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Microsoft's secure VBA macro rules already being bypassed by hackers

Recent analysis of Emotet activity has revealed a shift away from malicious Office documents to drop malware

The cyber criminal group operating the resurgent Emotet botnet have been observed trialling new attack techniques after Microsoft’s new rules on macro-enabled documents come into force.

Attributed to Threat Actor 542 (TA542), Proofpoint researchers said Emotet has been observed taking a ‘spring break’ with low levels of activity coinciding with observed changes in attack methodology.

Emotet has typically exploited weak rules on macro-enabled Microsoft Office documents to deliver the malware payload to victims, but now Microsoft has made the default handling of macro-enabled documents more secure, its attack vectors are seemingly about to change. 

In a report published today, Proofpoint said it observed Emotet moving away from malicious Office documents and instead is now opting to include OneDrive URLs in spam email campaigns that lead to the download of a zip archive containing XLL files that drop Emotet malware.

The malicious emails are typically designed to lure victims with one-word subject lines such as ‘Salary’ with the zip archive files adopting similar file names as the original lure: ‘’ was one example which contained XLL file names such as ‘Salary_and_bonuses-04.01.2022.xll’.

The XLL files will drop and run Emotet which uses the Epoch 4 botnet, Proofpoint said. It’s a new attack method, the timing of which - coinciding with Microsoft’s more secure handling of VBA macros - is not a coincidence.

Asked whether the trial of new attack tactics, techniques, and procedures (TTPs) was linked to the new rules on macro-enabled Office documents, Sherrod DeGrippo, vice president of threat research and detection at Proofpoint, said it “absolutely” was.

“This is something threat actors who are agile and experienced like TA542 will likely continue to do as time goes on,” she said to IT Pro. “The Microsoft choice to make changes to default handling of macro documents has implications on the threat landscape and this could be a part of threat actors making decisions to leverage new attack chains that aren’t impacted by that decision.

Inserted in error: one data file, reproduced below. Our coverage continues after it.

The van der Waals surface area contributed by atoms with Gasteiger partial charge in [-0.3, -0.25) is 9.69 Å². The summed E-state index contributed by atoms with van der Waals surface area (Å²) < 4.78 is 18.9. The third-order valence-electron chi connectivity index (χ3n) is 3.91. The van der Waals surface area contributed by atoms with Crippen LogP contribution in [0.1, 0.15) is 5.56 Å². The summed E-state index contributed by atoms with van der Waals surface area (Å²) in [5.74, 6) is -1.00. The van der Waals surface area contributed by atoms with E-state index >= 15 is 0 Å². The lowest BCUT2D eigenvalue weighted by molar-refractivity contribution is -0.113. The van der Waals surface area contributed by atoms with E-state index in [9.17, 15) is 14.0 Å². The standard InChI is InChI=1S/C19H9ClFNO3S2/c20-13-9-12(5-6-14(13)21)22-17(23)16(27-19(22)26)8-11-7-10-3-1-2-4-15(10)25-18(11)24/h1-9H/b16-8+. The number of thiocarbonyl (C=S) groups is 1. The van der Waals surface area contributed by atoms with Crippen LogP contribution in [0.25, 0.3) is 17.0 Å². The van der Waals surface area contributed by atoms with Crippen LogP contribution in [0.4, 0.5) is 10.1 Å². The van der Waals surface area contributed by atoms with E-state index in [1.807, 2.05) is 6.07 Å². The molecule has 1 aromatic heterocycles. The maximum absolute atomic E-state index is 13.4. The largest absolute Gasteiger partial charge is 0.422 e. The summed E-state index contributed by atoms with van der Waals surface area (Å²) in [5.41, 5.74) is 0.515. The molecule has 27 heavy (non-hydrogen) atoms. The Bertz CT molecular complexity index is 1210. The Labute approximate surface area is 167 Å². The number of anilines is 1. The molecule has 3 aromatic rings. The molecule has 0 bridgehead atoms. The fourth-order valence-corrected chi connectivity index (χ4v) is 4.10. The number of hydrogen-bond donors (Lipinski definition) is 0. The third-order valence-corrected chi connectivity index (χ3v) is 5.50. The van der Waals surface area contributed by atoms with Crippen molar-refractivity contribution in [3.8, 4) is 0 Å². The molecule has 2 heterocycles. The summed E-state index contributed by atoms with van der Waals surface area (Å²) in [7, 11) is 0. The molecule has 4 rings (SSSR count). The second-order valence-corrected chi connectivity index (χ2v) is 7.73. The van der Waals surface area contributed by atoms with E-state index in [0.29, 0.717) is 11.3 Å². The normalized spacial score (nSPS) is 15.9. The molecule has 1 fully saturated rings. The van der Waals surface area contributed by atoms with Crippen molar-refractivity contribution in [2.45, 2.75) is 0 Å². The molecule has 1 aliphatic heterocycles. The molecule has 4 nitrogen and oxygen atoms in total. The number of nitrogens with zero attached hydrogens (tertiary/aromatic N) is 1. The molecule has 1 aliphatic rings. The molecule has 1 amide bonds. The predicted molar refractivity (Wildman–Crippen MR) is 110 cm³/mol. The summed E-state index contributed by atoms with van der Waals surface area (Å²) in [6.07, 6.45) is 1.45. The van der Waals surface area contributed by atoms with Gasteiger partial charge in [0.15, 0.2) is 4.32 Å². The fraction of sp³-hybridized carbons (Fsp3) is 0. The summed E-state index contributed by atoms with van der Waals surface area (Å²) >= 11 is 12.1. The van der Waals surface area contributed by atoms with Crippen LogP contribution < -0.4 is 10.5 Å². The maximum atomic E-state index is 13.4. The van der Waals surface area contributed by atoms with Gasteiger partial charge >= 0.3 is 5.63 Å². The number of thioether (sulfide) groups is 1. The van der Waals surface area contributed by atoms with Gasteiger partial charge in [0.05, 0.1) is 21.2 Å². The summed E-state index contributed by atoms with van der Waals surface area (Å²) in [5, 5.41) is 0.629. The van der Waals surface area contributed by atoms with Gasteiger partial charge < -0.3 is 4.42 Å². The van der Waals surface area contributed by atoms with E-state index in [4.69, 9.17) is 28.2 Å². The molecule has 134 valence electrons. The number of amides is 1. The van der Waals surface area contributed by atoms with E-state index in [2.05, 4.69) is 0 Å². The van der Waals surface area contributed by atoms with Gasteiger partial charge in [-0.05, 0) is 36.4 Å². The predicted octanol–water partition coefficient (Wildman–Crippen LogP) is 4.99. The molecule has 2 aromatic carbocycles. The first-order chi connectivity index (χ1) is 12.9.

“Malicious macro documents are a large part of the threat landscape, but they’re not the only option. We regularly observe actors using container files like .iso’s, for example. Threat actor groups will continue to experiment, and early signs point towards XLL files being one direction the landscape may shift toward.”

Microsoft announced changes to the default handling of VBA macros in February, the rules of which came into force this month. It also said it would disable XL4 macros last year, both moves were made to stymie cyber attacks using this method of payload delivery.

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IT Pro asked Proofpoint for data on the number of successful Emotet attacks it has observed, and the number of Emotet attacks taking place since its 2021 resurgence, but it was unable to share the data.

Other cyber security outfits, such as Black Lotus Labs, have published their findings after tracking Emotet’s new version, saying that in March 2022, unique Emotet detections were in the tens of thousands per day. Check Point also said it was the most prevalent malware strain it tracked in March 2022.

“After months of consistent activity, Emotet is switching things up,” said DeGrippo. “It is likely the threat actor is testing new behaviours on a small scale before delivering them to victims more broadly, or to distribute via new TTPs alongside its existing high-volume campaigns.

“Organisations should be aware of the new techniques and ensure they are implementing defences accordingly.”

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